Carnegie Mellon University
Denby_cmu_0041E_11177.pdf (18.78 MB)

Orbital Edge Computing: Software, Hardware, and System Support for Computational Satellites

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posted on 2024-05-31, 18:28 authored by Bradley D. Denby

 Decreasing costs of deploying space vehicles to low-Earth orbit support large constellations of satellites and enable new, Earth-observation applications that provide global, real-time insights. However, old operating strategies for these systems do not scale as satellites proliferate. Orbital edge computing, which filters data on satellites before transmission, addresses these new challenges with autonomy in orbit. Space systems need a new operating strategy with more autonomy at the edge as satellites proliferate. 

Edge computing is an emerging paradigm aiding responsiveness, reliability, and scalability of terrestrial computing and sensing networks (e.g., cellular and the “Internet-of-Things” or IoT). This work defines and characterizes orbital edge computing (OEC) — or, edge computing in space — as a means to address new system challenges arising from the proliferation of satellites in low-Earth orbit (LEO). 

Individual satellites have long experienced a downlink bottleneck: sensors onboard a space vehicle have the opportunity to observe more data per orbit revolution than can be downlinked per orbit revolution on average. A more-crowded LEO exacerbates this issue with contention among satellites for limited downlink time. Orbital edge computing autonomously filters observations on the satellite to prioritize high-value data for downlink and to use intelligent early discard to omit low-value observations before transmission. 

Because existing filtering applications execute slowly on existing and near-future satellite hardware, a computational bottleneck prevents direct deployment of such software to the space edge. This work presents a system (Kodan) to transform machine learning applications for a target satellite to increase the data value density of filtered, downlinked observations. This work also presents computational nanosatellite pipelines (CNPs) to address the computational bottleneck by distributing work across many nanosatellites.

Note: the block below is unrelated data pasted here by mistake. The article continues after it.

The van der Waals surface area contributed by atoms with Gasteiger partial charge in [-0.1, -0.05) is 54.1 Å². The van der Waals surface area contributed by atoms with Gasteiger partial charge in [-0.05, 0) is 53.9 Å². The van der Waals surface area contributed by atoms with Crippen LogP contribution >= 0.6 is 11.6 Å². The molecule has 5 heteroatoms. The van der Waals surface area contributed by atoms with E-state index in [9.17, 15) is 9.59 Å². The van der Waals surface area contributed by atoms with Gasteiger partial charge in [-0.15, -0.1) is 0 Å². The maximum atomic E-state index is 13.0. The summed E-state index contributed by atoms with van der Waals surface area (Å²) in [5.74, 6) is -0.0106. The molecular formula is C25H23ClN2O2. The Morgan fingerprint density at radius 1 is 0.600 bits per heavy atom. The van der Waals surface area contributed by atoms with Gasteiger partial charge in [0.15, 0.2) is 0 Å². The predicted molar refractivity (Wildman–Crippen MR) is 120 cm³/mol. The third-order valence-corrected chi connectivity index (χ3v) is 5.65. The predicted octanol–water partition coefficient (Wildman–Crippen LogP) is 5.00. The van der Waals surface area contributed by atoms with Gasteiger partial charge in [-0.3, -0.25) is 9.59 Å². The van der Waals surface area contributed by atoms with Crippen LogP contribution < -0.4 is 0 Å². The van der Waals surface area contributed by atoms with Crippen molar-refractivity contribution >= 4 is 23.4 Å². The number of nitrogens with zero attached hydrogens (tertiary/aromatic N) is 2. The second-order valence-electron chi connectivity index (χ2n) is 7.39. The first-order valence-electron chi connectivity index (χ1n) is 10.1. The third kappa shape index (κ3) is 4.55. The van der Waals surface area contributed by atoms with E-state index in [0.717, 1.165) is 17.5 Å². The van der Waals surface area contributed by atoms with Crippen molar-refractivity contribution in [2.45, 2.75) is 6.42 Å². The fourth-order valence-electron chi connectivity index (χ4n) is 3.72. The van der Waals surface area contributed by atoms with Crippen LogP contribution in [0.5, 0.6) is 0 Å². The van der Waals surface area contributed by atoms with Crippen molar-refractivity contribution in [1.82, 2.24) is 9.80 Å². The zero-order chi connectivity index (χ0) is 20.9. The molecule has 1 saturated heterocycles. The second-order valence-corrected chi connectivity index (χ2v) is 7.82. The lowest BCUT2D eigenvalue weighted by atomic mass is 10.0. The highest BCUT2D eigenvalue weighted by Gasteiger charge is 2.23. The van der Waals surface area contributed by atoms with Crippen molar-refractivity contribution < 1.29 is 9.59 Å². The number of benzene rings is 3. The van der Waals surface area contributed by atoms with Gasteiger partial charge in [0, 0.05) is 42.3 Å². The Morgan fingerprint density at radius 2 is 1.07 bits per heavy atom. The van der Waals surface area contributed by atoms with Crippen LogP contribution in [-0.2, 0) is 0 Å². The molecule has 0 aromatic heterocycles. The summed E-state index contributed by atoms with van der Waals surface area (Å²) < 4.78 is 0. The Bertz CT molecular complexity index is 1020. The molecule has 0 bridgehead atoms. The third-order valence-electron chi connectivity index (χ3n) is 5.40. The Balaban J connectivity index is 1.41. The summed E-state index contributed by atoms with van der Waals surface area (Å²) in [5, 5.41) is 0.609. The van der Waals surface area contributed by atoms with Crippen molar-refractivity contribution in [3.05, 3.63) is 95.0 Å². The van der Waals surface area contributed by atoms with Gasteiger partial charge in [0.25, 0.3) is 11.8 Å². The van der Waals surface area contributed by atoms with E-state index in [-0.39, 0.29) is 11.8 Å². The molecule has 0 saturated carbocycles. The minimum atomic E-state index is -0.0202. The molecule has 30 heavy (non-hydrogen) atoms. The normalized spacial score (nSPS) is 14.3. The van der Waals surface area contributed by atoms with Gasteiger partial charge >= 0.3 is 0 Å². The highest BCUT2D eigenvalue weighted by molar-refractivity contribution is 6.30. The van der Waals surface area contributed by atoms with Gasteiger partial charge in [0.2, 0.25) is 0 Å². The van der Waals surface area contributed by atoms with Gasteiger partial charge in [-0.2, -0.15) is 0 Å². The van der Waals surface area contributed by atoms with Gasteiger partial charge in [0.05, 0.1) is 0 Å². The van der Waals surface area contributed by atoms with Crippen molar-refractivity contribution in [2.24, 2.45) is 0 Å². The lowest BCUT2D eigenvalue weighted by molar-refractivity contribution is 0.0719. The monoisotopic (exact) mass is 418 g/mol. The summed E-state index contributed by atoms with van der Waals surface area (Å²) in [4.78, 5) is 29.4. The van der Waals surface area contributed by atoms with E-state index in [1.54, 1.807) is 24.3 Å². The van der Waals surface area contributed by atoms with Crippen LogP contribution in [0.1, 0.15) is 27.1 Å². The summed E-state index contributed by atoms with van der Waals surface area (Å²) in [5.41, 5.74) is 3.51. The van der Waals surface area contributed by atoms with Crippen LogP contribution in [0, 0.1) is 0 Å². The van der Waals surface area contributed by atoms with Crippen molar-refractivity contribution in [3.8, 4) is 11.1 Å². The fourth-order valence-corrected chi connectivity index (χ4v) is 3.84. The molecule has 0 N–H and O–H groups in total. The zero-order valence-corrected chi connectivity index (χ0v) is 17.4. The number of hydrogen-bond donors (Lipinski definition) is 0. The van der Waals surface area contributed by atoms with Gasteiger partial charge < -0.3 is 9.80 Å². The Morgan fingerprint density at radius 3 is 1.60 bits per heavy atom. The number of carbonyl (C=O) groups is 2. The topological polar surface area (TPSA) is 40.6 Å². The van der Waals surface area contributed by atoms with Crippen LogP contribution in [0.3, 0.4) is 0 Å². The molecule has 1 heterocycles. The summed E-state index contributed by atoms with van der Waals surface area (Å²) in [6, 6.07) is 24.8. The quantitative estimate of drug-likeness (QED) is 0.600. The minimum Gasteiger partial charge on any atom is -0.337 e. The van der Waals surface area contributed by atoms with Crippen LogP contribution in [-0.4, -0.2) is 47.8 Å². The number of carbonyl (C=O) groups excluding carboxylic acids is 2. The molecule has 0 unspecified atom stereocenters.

Satellites cannot recharge from a power grid and must harvest all energy from the environment. High?bitrate communication across hundreds of kilometers and autonomous analysis of sensor data both need significant energy. Thus, computational nanosatellites experience an energy bottleneck; harvested power limits OEC system utility. Subsystem scheduling within this physical constraint improves performance. 

Earth-observation satellites orbit at altitudes hundreds of kilometers above the planet surface. Volume, mass, and cost constraints limit camera sensor capability. As a result, orbital edge computing applications must be co-designed with the data quality of sensor observations for target objects. 

To evaluate orbital edge computing solutions, this work develops and releases the open-source cote simulation software. This simulator models orbital mechanics, radio communication, energy harvesting and storage, onboard computing, sensors, Earth rotation, ground stations, and other system parameters to evaluate constellation designs. This work also develops and releases the open-hardware and open-software Tartan Artibeus satellite as a platform for deploying and evaluating OEC concepts in space 




Degree Type

  • Dissertation


  • Electrical and Computer Engineering

Degree Name

  • Doctor of Philosophy (PhD)


Brandon Lucia

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